Second Chances: Realizing Giftedness in Our Children and Ourselves

Through my children, I discovered myself.

It was a long process, one that took me through 48 years feeling like an outcast while underestimating myself and my gifts. Though my realization came late in life, I still feel blessed in finally understanding. My mother died in her early 50s never realizing why she felt “different” and that pain will linger with me forever.

Now I know.

Now I understand so much.

And I owe it all to my children.


Rewind to 3 years ago and I was a disgruntled teacher. One who never understood why more teachers didn’t rail against the injustices in education, one who kept to herself and a few choice friends who understood, a teacher who gave every ounce for her work because that’s what I did and who I was. I was someone staring into the face of the end of my classroom teaching obsession without realizing it. I was done. I left in pieces. I was broken.

Little did I know, God was not only rearranging my life, but the life of my yet-to-be diagnosed gifted children.




Being home for several months after quitting, I finally was lucky enough to visit my children’s school and help out with events there. I imagined that their previous 11 hour days at school (thanks to my previous work schedule which meant before and after school care) would be gone and with it, so would any disgruntlement with school. Instead of feeling closer to my boys, the youngest felt farther away. Something was off. I had no idea how to fix things and thought given the closer proximity and more time we were able to spend together would naturally mean a calmer child. It seemed to have the opposite effect and so my research began.

I owe much of what I learned to Celi Trepanier. I identified with her family as she spoke to me through her blog about the struggles with her gifted boys. Though I imagined my own boys weren’t gifted, I read on watching my world align more and more with hers. She was and is an inspiration. Having a mentor like her, even one so far away and known only through the virtual world was priceless. She guided me onto a path I hadn’t considered-homeschooling.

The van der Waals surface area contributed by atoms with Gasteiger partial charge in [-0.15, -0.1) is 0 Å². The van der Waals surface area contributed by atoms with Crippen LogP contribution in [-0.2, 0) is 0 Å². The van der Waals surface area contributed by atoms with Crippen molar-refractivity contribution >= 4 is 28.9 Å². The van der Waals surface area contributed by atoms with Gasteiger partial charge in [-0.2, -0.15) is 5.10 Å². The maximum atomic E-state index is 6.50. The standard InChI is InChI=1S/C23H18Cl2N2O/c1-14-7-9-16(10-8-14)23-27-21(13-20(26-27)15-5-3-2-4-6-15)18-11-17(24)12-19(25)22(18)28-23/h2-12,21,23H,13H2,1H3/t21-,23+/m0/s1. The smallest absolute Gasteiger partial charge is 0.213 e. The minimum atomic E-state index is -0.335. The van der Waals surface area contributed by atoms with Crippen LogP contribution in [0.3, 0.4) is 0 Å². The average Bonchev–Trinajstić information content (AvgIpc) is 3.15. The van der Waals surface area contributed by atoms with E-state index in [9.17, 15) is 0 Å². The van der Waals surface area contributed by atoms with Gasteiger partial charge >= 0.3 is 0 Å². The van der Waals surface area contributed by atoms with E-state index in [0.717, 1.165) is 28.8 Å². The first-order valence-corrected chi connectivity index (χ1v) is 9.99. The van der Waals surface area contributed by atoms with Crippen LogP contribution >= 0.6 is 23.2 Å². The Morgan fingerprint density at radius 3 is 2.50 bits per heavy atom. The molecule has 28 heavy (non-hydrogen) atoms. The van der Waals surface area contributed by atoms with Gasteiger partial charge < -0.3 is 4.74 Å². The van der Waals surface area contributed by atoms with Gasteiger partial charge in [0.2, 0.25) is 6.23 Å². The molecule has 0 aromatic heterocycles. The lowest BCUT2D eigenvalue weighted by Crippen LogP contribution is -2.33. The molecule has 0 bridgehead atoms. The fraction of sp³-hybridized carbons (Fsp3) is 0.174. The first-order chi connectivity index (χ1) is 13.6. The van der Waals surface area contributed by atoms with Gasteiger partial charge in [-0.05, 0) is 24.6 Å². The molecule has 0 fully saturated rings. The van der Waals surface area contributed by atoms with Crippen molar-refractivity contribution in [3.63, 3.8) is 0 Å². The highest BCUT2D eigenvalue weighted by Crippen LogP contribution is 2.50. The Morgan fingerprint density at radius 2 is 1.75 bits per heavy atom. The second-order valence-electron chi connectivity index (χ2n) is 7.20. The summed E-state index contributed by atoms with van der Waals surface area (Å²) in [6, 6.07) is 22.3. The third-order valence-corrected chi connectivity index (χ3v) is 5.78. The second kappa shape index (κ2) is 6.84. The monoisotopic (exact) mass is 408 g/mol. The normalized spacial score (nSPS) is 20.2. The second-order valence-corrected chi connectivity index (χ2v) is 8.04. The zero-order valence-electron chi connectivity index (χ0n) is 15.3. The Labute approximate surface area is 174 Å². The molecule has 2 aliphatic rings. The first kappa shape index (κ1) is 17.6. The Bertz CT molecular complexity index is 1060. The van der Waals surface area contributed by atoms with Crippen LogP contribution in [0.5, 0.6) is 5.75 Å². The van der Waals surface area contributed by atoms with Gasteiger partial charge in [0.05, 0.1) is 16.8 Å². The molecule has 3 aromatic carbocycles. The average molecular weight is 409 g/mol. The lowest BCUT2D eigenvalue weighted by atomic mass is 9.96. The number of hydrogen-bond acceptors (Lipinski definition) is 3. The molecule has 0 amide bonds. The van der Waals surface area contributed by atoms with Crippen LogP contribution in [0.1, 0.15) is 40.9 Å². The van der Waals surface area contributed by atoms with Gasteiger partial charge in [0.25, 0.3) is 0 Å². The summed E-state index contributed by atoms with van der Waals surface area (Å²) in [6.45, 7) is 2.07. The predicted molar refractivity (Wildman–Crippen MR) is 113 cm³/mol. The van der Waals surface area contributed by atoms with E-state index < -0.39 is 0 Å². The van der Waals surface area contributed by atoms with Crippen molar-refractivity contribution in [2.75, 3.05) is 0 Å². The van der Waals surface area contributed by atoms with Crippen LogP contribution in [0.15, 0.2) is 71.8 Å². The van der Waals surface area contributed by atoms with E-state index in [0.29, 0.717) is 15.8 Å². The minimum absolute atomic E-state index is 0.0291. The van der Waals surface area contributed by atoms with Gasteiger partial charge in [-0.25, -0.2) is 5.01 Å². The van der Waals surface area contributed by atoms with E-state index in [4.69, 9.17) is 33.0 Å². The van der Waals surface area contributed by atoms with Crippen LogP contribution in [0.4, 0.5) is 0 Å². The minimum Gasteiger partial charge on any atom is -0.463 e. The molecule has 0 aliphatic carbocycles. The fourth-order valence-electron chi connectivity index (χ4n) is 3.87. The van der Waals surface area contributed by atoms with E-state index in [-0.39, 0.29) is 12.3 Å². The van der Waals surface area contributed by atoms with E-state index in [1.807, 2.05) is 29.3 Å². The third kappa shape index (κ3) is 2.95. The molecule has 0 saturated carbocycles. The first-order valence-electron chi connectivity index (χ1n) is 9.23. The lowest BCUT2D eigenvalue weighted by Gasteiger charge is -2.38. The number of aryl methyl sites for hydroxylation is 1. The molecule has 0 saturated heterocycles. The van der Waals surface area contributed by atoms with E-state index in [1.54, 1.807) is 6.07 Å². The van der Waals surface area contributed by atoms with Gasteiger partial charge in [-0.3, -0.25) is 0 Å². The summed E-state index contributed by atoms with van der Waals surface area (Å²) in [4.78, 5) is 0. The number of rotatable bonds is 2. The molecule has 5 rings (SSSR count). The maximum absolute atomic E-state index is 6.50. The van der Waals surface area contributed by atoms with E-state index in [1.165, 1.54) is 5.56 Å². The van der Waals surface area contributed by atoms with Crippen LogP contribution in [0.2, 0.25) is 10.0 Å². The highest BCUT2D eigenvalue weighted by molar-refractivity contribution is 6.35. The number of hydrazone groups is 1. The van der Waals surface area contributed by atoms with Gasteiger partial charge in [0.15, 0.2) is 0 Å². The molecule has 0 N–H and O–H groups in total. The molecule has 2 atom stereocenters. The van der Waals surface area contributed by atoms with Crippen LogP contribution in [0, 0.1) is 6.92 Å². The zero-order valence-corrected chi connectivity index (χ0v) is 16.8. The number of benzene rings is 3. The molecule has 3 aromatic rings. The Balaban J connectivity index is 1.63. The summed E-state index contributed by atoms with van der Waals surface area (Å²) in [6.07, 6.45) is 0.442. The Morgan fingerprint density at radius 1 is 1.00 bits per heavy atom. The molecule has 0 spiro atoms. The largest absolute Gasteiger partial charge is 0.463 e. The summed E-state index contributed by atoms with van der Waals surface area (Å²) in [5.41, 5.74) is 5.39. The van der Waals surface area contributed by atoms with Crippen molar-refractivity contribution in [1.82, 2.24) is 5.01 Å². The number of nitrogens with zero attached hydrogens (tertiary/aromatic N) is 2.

I knew that my both of my sons had minimal academic challenges over the years and assumed, that as on my own path, it naturally came with who we are. Wasn’t school like that for everyone? It was easier as a child to do my own research on the side and save schoolwork and grade chasing for others. I never feared failing, but I never exerted any effort either. My kids were shaping up just like their mother. So, onward we trudged.



By the middle of third grade, I began to realize that my youngest child’s struggles weren’t getting any easier; instead, they were increasing. After several weeks of escalating temper tantrums, I withdrew my youngest child. Our path towards giftedness led right through a path to homeschooling- something I’d never imagined myself as a veteran public school teacher ever pursuing. The oldest chose to remain at school because of  his friends.

I got to work pulling out previous classroom lessons that I’d used with great success, yet most fell flat with homeschooling. Some I had used with a multitude of children over the previous 20+ years, but they just weren’t clicking. We began another round of frustrations- the same ones I’d seen increase just before the choice to homeschool. I began to flounder. If as a teacher of grades 3 and 4 for most of my 20+ years, I couldn’t satisfy my own child’s needs when homeschooling, what kind of teacher had I been? Was my child really that difficult? I fine-tuned lessons, I researched, dabbled in unschooling, forced schooling, I tightened up, I loosened up. Nothing was working.